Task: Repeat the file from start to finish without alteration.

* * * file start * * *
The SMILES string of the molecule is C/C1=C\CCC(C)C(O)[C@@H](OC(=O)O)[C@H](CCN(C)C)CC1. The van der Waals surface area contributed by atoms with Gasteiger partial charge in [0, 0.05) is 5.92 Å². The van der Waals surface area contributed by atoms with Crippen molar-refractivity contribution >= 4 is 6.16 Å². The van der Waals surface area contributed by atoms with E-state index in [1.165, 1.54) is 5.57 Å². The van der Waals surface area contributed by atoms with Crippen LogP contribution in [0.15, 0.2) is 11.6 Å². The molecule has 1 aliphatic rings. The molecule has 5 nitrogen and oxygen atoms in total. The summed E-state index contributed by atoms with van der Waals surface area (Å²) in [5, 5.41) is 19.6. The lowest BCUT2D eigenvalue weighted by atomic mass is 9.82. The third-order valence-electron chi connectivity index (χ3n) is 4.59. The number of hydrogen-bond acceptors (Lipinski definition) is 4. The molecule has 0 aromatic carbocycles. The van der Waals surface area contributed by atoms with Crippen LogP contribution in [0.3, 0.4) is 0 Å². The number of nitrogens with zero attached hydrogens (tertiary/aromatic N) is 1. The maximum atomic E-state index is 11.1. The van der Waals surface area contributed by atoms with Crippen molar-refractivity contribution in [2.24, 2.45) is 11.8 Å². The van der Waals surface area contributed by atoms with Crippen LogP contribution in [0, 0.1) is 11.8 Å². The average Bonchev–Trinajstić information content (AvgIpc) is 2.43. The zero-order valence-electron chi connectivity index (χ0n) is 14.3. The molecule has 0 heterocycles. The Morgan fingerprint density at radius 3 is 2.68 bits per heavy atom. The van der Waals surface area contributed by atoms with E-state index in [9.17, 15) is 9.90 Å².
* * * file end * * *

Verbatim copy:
The SMILES string of the molecule is C/C1=C\CCC(C)C(O)[C@@H](OC(=O)O)[C@H](CCN(C)C)CC1. The van der Waals surface area contributed by atoms with Gasteiger partial charge in [0, 0.05) is 5.92 Å². The van der Waals surface area contributed by atoms with Crippen molar-refractivity contribution >= 4 is 6.16 Å². The van der Waals surface area contributed by atoms with E-state index in [1.165, 1.54) is 5.57 Å². The van der Waals surface area contributed by atoms with Crippen LogP contribution in [0.15, 0.2) is 11.6 Å². The molecule has 1 aliphatic rings. The molecule has 5 nitrogen and oxygen atoms in total. The summed E-state index contributed by atoms with van der Waals surface area (Å²) in [5, 5.41) is 19.6. The lowest BCUT2D eigenvalue weighted by atomic mass is 9.82. The third-order valence-electron chi connectivity index (χ3n) is 4.59. The number of hydrogen-bond acceptors (Lipinski definition) is 4. The molecule has 0 aromatic carbocycles. The van der Waals surface area contributed by atoms with Crippen LogP contribution in [0.3, 0.4) is 0 Å². The number of nitrogens with zero attached hydrogens (tertiary/aromatic N) is 1. The maximum atomic E-state index is 11.1. The van der Waals surface area contributed by atoms with Crippen molar-refractivity contribution in [2.24, 2.45) is 11.8 Å². The van der Waals surface area contributed by atoms with Crippen LogP contribution in [0, 0.1) is 11.8 Å². The average Bonchev–Trinajstić information content (AvgIpc) is 2.43. The zero-order valence-electron chi connectivity index (χ0n) is 14.3. The molecule has 0 heterocycles. The Morgan fingerprint density at radius 3 is 2.68 bits per heavy atom. The van der Waals surface area contributed by atoms with E-state index in [9.17, 15) is 9.90 Å².